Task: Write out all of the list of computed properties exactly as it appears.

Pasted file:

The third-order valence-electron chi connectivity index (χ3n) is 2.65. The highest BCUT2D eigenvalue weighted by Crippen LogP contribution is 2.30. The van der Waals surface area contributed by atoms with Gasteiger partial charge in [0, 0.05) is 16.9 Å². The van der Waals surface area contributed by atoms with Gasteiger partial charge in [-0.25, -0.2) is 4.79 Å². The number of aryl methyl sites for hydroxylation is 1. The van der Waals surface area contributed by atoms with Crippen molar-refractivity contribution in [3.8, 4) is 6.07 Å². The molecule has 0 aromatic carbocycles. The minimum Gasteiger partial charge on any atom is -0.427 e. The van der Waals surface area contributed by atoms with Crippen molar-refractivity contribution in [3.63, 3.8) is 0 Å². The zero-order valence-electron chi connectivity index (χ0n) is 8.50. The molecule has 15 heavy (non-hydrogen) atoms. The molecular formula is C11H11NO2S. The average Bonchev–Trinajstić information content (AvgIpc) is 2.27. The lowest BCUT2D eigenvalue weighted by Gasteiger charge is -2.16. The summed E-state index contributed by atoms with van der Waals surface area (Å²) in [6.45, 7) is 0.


The third-order valence-electron chi connectivity index (χ3n) is 2.65. The highest BCUT2D eigenvalue weighted by Crippen LogP contribution is 2.30. The van der Waals surface area contributed by atoms with Gasteiger partial charge in [0, 0.05) is 16.9 Å². The van der Waals surface area contributed by atoms with Gasteiger partial charge in [-0.25, -0.2) is 4.79 Å². The number of aryl methyl sites for hydroxylation is 1. The van der Waals surface area contributed by atoms with Crippen molar-refractivity contribution in [3.8, 4) is 6.07 Å². The molecule has 0 aromatic carbocycles. The minimum Gasteiger partial charge on any atom is -0.427 e. The van der Waals surface area contributed by atoms with Crippen molar-refractivity contribution in [3.63, 3.8) is 0 Å². The zero-order valence-electron chi connectivity index (χ0n) is 8.50. The molecule has 15 heavy (non-hydrogen) atoms. The molecular formula is C11H11NO2S. The average Bonchev–Trinajstić information content (AvgIpc) is 2.27. The lowest BCUT2D eigenvalue weighted by Gasteiger charge is -2.16. The summed E-state index contributed by atoms with van der Waals surface area (Å²) in [6.45, 7) is 0.